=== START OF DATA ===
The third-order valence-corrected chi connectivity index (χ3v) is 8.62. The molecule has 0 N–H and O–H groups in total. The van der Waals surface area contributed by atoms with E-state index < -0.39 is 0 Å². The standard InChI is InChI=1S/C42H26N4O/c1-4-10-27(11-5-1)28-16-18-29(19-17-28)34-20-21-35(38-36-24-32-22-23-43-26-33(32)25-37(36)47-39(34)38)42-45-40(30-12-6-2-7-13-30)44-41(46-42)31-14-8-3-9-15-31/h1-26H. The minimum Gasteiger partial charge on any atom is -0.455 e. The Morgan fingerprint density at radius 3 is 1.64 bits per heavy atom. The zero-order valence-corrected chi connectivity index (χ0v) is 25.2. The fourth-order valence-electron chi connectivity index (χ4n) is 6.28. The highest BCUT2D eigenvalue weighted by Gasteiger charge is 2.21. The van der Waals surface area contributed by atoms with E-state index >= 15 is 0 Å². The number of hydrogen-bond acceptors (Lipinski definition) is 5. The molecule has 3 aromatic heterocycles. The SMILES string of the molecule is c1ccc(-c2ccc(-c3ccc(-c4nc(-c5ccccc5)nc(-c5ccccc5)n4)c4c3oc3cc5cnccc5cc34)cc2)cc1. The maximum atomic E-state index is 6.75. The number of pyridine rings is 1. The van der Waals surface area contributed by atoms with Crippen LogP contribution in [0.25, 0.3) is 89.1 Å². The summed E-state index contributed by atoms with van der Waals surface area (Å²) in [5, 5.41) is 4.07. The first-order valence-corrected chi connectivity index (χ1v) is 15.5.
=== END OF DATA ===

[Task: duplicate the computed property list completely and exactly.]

The third-order valence-corrected chi connectivity index (χ3v) is 8.62. The molecule has 0 N–H and O–H groups in total. The van der Waals surface area contributed by atoms with E-state index < -0.39 is 0 Å². The standard InChI is InChI=1S/C42H26N4O/c1-4-10-27(11-5-1)28-16-18-29(19-17-28)34-20-21-35(38-36-24-32-22-23-43-26-33(32)25-37(36)47-39(34)38)42-45-40(30-12-6-2-7-13-30)44-41(46-42)31-14-8-3-9-15-31/h1-26H. The minimum Gasteiger partial charge on any atom is -0.455 e. The Morgan fingerprint density at radius 3 is 1.64 bits per heavy atom. The zero-order valence-corrected chi connectivity index (χ0v) is 25.2. The fourth-order valence-electron chi connectivity index (χ4n) is 6.28. The highest BCUT2D eigenvalue weighted by Gasteiger charge is 2.21. The van der Waals surface area contributed by atoms with E-state index >= 15 is 0 Å². The number of hydrogen-bond acceptors (Lipinski definition) is 5. The molecule has 3 aromatic heterocycles. The SMILES string of the molecule is c1ccc(-c2ccc(-c3ccc(-c4nc(-c5ccccc5)nc(-c5ccccc5)n4)c4c3oc3cc5cnccc5cc34)cc2)cc1. The maximum atomic E-state index is 6.75. The number of pyridine rings is 1. The van der Waals surface area contributed by atoms with Crippen LogP contribution in [0.25, 0.3) is 89.1 Å². The summed E-state index contributed by atoms with van der Waals surface area (Å²) in [5, 5.41) is 4.07. The first-order valence-corrected chi connectivity index (χ1v) is 15.5.